The Tren Maya rolled into Mérida’s Teya station Tuesday at exactly 9:36 a.m., right on time.
Tickets for non-nationals currently cost MX$1,318 (about US$77) for tourist class and MX$2,091 (about US$120) for premiere class. Special fares for domestic travelers and residents of Mexico’s southeast are also available at a hefty discount.
For more information on how to get to Mérida’s Teya station check out our article on the Ie-Tram here.
Pets are not allowed on the train, though service animals with the proper documentation are.
The main difference between tourist and premiere classes is that premiere offers considerably more legroom and a box lunch upon boarding. The seats in both sections are fairly comfortable, however, they do not recline.
Sleeper cars and restaurants are yet to be added and will likely not be until sometime next year.
Although the trip was completely sold out, most seats remained empty as only a handful were sold to the public.
This is apparently because the train is still in a test phase in which operators will be slowly increasing its load.
The ride was, for the most part, very smooth and reached a maximum cruising speed of up to 76.5 mph.
But these spurts of speed were interrupted by several points when the train slowed down to practically a crawl on areas of the track still under construction.
Although the route made its way through several other stations, boarding and disembarking were not possible — as the stations were still not entirely complete.
Whenever the train approached a station, it would slow down and make a complete stop to conduct inspections. Sometimes this would only take a few minutes, but in the case of the station at Piste (Chichén Itzá), it took close to half an hour.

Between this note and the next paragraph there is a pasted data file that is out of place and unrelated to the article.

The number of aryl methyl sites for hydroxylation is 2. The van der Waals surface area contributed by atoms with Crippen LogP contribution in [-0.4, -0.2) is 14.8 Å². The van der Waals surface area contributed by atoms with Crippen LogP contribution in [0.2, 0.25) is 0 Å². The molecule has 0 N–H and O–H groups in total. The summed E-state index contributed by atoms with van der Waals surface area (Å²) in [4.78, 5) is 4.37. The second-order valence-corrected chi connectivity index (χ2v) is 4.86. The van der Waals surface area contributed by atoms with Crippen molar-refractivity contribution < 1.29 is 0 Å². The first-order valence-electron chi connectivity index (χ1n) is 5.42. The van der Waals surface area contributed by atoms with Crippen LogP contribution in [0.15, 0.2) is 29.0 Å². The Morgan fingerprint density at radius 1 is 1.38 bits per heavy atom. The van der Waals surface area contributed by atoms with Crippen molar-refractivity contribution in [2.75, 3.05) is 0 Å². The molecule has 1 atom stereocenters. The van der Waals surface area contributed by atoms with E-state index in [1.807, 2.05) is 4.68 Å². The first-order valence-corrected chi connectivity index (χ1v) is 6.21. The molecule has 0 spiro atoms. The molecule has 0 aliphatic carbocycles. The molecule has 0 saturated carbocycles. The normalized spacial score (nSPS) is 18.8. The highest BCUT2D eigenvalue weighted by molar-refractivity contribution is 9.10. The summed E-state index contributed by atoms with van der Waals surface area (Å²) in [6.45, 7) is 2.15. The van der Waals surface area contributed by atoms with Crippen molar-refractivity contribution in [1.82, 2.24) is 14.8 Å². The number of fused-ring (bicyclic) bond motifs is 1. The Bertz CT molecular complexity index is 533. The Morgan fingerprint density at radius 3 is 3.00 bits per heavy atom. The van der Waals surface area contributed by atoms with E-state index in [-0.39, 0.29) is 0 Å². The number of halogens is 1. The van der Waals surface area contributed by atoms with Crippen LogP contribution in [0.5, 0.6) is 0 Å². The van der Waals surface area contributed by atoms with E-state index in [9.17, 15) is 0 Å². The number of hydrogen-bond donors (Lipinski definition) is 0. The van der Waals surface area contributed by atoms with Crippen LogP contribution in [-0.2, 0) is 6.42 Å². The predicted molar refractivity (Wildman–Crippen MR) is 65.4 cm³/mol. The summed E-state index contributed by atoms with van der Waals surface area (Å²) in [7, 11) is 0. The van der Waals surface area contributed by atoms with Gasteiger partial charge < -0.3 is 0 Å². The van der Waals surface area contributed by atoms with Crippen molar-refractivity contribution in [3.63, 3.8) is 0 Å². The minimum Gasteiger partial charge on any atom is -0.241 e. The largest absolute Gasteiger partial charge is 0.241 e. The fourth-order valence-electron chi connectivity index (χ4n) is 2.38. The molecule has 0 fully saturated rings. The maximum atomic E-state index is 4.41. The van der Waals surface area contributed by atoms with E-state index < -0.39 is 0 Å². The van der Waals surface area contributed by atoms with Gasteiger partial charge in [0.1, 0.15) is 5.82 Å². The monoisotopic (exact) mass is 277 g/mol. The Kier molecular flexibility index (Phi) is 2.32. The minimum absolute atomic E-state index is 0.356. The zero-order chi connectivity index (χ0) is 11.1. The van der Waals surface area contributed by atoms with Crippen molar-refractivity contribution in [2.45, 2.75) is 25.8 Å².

The length of this prolonged stop allowed a train running in the opposite direction to get by. This is because a single track services the entire route.
Once the train had reached the Cancún airport station, the trip had lasted almost 6 hours and was 1.5 hours late.
Of all the stations along the Tren Maya’s Route 1, the station at the Cancún airport is by far the least complete and is still under construction.
The station at Cancún also had a very heavy military presence, which was rather unnerving and seemed a little excessive.
The Tren Maya shows a lot of potential, but despite claims that it is fully operational, this is not the case.
The ride was pleasant, as was the staff and the seats, while not the most comfortable in the world, were certainly not bad.
The experience of traveling through Yucatán by train, especially such a modern-looking one, is quite an experience, even with all of the delays.
Each passenger on the Tren Maya is entitled to a 25kg suitcase and a couple of carry-on items. Sections for larger pieces of luggage are available at the front and back of each wagon.
But at the end of the day, the Tren Maya connection to the Cancún airport is not viable for those in a hurry or connecting flights, as delays are likely to continue to be a reality for several months at the very least.